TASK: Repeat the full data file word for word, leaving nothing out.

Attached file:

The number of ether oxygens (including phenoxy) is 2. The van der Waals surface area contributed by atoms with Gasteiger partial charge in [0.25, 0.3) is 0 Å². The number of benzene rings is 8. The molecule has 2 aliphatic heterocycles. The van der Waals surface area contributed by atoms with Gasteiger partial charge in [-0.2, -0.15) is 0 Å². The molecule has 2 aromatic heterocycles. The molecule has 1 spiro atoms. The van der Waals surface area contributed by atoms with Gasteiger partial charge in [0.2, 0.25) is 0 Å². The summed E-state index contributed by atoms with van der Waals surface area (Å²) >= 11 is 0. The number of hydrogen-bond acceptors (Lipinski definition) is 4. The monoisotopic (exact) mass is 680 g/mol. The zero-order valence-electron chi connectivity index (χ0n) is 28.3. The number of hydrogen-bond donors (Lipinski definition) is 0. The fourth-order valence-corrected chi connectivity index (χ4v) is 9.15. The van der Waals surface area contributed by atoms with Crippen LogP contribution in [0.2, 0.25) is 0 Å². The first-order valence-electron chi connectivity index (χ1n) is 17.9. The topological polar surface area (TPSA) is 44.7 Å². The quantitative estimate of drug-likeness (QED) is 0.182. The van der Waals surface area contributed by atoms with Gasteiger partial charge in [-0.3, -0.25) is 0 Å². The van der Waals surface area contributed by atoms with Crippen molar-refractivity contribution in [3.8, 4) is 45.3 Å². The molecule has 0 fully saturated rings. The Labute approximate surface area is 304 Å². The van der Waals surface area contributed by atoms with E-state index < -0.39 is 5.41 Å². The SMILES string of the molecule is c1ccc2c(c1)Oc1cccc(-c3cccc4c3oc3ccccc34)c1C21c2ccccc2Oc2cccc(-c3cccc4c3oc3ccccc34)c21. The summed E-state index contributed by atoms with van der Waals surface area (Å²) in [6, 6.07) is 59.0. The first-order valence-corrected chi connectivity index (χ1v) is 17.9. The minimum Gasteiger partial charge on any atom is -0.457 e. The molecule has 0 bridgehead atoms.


The number of ether oxygens (including phenoxy) is 2. The van der Waals surface area contributed by atoms with Gasteiger partial charge in [0.25, 0.3) is 0 Å². The number of benzene rings is 8. The molecule has 2 aliphatic heterocycles. The van der Waals surface area contributed by atoms with Gasteiger partial charge in [-0.2, -0.15) is 0 Å². The molecule has 2 aromatic heterocycles. The molecule has 1 spiro atoms. The van der Waals surface area contributed by atoms with Gasteiger partial charge in [0.2, 0.25) is 0 Å². The summed E-state index contributed by atoms with van der Waals surface area (Å²) >= 11 is 0. The number of hydrogen-bond acceptors (Lipinski definition) is 4. The monoisotopic (exact) mass is 680 g/mol. The zero-order valence-electron chi connectivity index (χ0n) is 28.3. The number of hydrogen-bond donors (Lipinski definition) is 0. The fourth-order valence-corrected chi connectivity index (χ4v) is 9.15. The van der Waals surface area contributed by atoms with Crippen LogP contribution in [0.2, 0.25) is 0 Å². The first-order valence-electron chi connectivity index (χ1n) is 17.9. The topological polar surface area (TPSA) is 44.7 Å². The quantitative estimate of drug-likeness (QED) is 0.182. The van der Waals surface area contributed by atoms with Gasteiger partial charge in [-0.3, -0.25) is 0 Å². The van der Waals surface area contributed by atoms with Crippen molar-refractivity contribution in [3.8, 4) is 45.3 Å². The molecule has 0 fully saturated rings. The Labute approximate surface area is 304 Å². The van der Waals surface area contributed by atoms with E-state index < -0.39 is 5.41 Å². The SMILES string of the molecule is c1ccc2c(c1)Oc1cccc(-c3cccc4c3oc3ccccc34)c1C21c2ccccc2Oc2cccc(-c3cccc4c3oc3ccccc34)c21. The summed E-state index contributed by atoms with van der Waals surface area (Å²) in [6, 6.07) is 59.0. The first-order valence-corrected chi connectivity index (χ1v) is 17.9. The minimum Gasteiger partial charge on any atom is -0.457 e. The molecule has 0 bridgehead atoms.